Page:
Harnessing technology to improve clinical trials: study of real-time informatics to collect data, toxicities, image response assessments, and patient-reported outcomes in a phase II clinical trial Journal Article


Authors: Pietanza, M. C.; Basch, E. M.; Lash, A.; Schwartz, L. H.; Ginsberg, M. S.; Zhao, B.; Shouery, M.; Shaw, M.; Rogak, L. J.; Wilson, M.; Gabow, A.; Latif, M.; Lin, K. H.; Wu, Q.; Kass, S. L.; Miller, C. P.; Tyson, L.; Sumner, D. K.; Berkowitz-Hergianto, A.; Sima, C. S.; Kris, M. G.
Article Title: Harnessing technology to improve clinical trials: study of real-time informatics to collect data, toxicities, image response assessments, and patient-reported outcomes in a phase II clinical trial
Abstract: In clinical trials, traditional monitoring methods, paper documentation, and outdated collection systems lead to inaccuracies of study information and inefficiencies in the process. Integrated electronic systems offer an opportunity to collect data in real time. We created a computer software system to collect 13 patient-reported symptomatic adverse events and patient-reported Karnofsky performance status, semi-automated RECIST measurements, and laboratory data, and we made this information available to investigators in real time at the point of care during a phase II lung cancer trial. We assessed data completeness within 48 hours of each visit. Clinician satisfaction was measured. Forty-four patients were enrolled, for 721 total visits. At each visit, patient-reported outcomes (PROs) reflecting toxicity and disease-related symptoms were completed using a dedicated wireless laptop. All PROs were distributed in batch throughout the system within 24 hours of the visit, and abnormal laboratory data were available for review within a median of 6 hours from the time of sample collection. Manual attribution of laboratory toxicities took a median of 1 day from the time they were accessible online. Semi-automated RECIST measurements were available to clinicians online within a median of 2 days from the time of imaging. All clinicians and 88% of data managers felt there was greater accuracy using this system. Existing data management systems can be harnessed to enable real-time collection and review of clinical information during trials. This approach facilitates reporting of information closer to the time of events, and improves efficiency, and the ability to make earlier clinical decisions.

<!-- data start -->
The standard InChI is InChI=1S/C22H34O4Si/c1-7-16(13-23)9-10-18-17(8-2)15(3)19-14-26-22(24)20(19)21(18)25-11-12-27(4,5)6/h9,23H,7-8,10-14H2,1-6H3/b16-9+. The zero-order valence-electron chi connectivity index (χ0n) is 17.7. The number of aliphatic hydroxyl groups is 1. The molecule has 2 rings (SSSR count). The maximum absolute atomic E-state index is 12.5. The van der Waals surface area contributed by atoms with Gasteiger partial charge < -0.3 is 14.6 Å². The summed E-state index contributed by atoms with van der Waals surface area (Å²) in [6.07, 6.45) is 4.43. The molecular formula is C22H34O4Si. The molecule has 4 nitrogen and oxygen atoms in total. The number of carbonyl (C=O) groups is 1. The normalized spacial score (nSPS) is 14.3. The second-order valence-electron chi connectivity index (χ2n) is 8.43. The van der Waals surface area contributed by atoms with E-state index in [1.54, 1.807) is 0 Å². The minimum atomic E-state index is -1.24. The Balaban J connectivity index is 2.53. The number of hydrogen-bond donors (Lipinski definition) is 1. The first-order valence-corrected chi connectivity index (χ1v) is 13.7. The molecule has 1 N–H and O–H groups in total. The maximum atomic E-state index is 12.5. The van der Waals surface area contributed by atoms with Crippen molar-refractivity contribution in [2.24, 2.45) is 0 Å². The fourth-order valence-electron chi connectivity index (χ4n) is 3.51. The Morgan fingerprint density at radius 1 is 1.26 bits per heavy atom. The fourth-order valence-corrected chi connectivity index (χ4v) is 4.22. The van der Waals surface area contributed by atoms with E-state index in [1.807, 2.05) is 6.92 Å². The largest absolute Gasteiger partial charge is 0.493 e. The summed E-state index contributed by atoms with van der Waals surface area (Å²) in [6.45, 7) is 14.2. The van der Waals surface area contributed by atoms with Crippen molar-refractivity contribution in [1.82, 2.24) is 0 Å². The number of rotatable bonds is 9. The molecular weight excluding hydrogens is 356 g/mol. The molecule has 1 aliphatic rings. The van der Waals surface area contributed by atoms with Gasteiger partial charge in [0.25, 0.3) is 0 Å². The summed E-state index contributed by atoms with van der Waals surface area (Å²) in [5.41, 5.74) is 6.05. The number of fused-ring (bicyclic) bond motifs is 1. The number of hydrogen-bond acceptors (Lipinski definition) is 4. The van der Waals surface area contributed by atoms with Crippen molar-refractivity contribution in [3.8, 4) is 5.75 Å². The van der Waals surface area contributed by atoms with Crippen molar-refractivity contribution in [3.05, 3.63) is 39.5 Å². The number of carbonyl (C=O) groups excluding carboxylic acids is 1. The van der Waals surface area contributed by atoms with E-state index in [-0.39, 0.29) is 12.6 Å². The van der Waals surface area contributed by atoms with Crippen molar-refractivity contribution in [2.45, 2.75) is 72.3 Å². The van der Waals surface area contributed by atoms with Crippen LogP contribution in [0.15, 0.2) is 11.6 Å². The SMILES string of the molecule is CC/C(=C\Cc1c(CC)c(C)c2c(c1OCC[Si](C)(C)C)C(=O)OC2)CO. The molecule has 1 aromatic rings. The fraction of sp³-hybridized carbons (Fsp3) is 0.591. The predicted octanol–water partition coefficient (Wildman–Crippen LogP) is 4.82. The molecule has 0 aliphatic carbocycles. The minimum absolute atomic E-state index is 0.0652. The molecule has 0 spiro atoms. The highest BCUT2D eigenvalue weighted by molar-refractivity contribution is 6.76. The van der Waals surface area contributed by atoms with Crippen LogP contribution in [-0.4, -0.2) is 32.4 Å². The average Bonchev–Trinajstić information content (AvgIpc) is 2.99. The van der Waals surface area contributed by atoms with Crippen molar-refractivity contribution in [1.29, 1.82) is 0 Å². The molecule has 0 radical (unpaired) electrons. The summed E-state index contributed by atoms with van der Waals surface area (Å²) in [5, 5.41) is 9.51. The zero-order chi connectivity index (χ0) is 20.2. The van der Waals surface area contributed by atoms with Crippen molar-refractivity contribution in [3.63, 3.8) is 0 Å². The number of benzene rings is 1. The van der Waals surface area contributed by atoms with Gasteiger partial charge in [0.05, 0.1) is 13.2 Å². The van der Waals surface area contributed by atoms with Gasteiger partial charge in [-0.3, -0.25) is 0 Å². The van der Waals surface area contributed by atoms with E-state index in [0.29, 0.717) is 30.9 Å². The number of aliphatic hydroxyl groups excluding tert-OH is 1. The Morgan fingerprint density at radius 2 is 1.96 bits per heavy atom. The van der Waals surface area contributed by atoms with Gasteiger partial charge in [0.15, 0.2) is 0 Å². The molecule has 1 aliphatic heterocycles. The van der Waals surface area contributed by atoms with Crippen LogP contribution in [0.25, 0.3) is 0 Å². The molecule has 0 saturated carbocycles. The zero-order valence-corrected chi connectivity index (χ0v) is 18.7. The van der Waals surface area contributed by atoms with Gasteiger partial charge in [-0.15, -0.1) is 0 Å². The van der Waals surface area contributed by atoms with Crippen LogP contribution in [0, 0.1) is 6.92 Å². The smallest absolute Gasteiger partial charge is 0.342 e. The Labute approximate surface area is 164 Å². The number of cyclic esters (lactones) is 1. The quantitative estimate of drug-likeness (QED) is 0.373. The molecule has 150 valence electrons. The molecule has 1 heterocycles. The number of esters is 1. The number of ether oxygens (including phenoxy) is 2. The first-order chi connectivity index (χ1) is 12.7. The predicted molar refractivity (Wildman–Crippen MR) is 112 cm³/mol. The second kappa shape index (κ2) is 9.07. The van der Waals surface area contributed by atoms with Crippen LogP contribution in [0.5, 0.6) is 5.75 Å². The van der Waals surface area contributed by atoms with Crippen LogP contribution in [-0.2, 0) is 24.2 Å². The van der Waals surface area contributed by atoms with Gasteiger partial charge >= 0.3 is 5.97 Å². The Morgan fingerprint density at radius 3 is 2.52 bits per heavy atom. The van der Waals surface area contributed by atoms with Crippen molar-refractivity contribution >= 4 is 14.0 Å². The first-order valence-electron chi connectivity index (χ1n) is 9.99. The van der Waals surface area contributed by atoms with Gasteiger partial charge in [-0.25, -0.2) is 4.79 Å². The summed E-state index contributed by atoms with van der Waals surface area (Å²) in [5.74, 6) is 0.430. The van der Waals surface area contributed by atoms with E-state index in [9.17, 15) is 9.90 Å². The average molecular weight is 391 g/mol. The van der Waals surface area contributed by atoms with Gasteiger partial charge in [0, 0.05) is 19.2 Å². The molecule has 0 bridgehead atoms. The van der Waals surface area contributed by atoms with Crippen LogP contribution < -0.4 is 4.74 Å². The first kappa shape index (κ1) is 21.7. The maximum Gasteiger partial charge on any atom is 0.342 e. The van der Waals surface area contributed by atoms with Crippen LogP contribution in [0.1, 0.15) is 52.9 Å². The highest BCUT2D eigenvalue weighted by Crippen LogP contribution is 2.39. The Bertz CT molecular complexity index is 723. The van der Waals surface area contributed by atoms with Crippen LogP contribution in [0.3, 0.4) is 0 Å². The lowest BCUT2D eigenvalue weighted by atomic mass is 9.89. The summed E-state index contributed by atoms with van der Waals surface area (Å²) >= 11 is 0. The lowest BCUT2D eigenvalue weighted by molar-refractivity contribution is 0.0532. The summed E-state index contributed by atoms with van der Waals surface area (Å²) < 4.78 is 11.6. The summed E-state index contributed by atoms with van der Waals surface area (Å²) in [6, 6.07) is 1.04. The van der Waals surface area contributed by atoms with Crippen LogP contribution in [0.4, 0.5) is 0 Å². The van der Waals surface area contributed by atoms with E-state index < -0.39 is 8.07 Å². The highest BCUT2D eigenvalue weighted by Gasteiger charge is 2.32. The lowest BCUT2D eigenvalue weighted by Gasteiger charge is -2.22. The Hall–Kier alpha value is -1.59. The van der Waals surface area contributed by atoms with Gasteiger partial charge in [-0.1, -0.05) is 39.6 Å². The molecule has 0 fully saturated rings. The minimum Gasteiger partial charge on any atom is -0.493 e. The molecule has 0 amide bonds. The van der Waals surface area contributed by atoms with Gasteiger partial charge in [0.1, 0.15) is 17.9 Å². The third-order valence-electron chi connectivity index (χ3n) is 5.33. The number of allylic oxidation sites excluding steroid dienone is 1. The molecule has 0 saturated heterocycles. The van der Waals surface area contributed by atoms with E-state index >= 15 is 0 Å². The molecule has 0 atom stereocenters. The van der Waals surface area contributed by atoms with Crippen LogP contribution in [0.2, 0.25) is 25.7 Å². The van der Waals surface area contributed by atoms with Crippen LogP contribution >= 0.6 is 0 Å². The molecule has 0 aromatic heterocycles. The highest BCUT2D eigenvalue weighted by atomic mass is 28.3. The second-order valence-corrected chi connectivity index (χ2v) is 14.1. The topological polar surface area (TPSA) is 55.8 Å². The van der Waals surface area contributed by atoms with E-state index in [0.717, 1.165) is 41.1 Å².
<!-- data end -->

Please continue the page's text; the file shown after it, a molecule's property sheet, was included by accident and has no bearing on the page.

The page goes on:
Keywords: treatment outcome; methodology; lung neoplasms; self report; questionnaires; questionnaire; lung tumor; drug surveillance program; adverse drug reaction reporting systems; patients; karnofsky performance status; clinical trials, phase ii as topic; computer program; software; patient; phase 2 clinical trial (topic); medical informatics
Journal Title: Journal of Clinical Oncology
Volume: 31
Issue: 16
ISSN: 0732-183X
Publisher: American Society of Clinical Oncology  
Date Published: 2013-06-01
Start Page: 2004
End Page: 2009
Language: English
DOI: 10.1200/jco.2012.45.8117
PUBMED: 23630218
PROVIDER: scopus
PMCID: PMC4878068
DOI/URL:
Notes: --- - "Export Date: 4 September 2013" - "Source: Scopus"
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MSK Authors
  1. Camelia S Sima
    203 Sima
  2. Michelle S Ginsberg
    154 Ginsberg
  3. Ethan Martin Basch
    150 Basch
  4. Lawrence H Schwartz
    275 Schwartz
  5. Binsheng Zhao
    43 Zhao
  6. Maria C Pietanza
    113 Pietanza
  7. Dyana K Sumner
    4 Sumner
  8. Alex E Lash
    24 Lash
  9. Mark Kris
    581 Kris
  10. Leslie Tyson
    49 Tyson
  11. Lauren Jayne Rogak
    44 Rogak
  12. Samantha Lindsay Kass
    8 Kass
  13. Kai-Hsiung Lin
    4 Lin
  14. Aaron Gabow
    5 Gabow
  15. Manda E Wilson
    5 Wilson
  16. Mary Catherine Shaw
    12 Shaw
  17. Claire Power Miller
    2 Miller